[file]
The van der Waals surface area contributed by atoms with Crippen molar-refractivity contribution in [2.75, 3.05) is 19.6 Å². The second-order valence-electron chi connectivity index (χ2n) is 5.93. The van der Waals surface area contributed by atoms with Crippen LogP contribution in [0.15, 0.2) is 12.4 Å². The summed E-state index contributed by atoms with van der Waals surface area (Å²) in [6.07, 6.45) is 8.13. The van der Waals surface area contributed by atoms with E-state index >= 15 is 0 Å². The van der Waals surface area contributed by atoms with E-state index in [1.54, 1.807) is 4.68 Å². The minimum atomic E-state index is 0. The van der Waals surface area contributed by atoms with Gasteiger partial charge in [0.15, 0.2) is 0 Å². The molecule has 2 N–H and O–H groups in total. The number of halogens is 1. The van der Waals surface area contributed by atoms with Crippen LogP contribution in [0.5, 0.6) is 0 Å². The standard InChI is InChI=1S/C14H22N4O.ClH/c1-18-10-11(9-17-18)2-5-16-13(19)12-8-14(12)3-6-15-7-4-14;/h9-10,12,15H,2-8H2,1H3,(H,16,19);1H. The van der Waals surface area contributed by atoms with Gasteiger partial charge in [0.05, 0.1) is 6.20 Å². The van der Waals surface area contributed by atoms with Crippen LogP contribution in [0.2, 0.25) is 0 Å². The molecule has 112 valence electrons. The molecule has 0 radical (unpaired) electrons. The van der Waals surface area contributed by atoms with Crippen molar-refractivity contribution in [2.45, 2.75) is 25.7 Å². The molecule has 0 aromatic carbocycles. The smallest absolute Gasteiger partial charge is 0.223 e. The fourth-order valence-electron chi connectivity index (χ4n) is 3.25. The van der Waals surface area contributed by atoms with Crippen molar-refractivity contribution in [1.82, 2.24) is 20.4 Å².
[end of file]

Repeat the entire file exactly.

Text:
The van der Waals surface area contributed by atoms with Crippen molar-refractivity contribution in [2.75, 3.05) is 19.6 Å². The second-order valence-electron chi connectivity index (χ2n) is 5.93. The van der Waals surface area contributed by atoms with Crippen LogP contribution in [0.15, 0.2) is 12.4 Å². The summed E-state index contributed by atoms with van der Waals surface area (Å²) in [6.07, 6.45) is 8.13. The van der Waals surface area contributed by atoms with E-state index >= 15 is 0 Å². The van der Waals surface area contributed by atoms with E-state index in [1.54, 1.807) is 4.68 Å². The minimum atomic E-state index is 0. The van der Waals surface area contributed by atoms with Gasteiger partial charge in [0.15, 0.2) is 0 Å². The molecule has 2 N–H and O–H groups in total. The number of halogens is 1. The van der Waals surface area contributed by atoms with Crippen LogP contribution in [0.5, 0.6) is 0 Å². The standard InChI is InChI=1S/C14H22N4O.ClH/c1-18-10-11(9-17-18)2-5-16-13(19)12-8-14(12)3-6-15-7-4-14;/h9-10,12,15H,2-8H2,1H3,(H,16,19);1H. The van der Waals surface area contributed by atoms with Gasteiger partial charge in [0.05, 0.1) is 6.20 Å². The van der Waals surface area contributed by atoms with Crippen LogP contribution in [0.2, 0.25) is 0 Å². The molecule has 112 valence electrons. The molecule has 0 radical (unpaired) electrons. The van der Waals surface area contributed by atoms with Crippen molar-refractivity contribution in [2.45, 2.75) is 25.7 Å². The molecule has 0 aromatic carbocycles. The smallest absolute Gasteiger partial charge is 0.223 e. The fourth-order valence-electron chi connectivity index (χ4n) is 3.25. The van der Waals surface area contributed by atoms with Crippen molar-refractivity contribution in [1.82, 2.24) is 20.4 Å².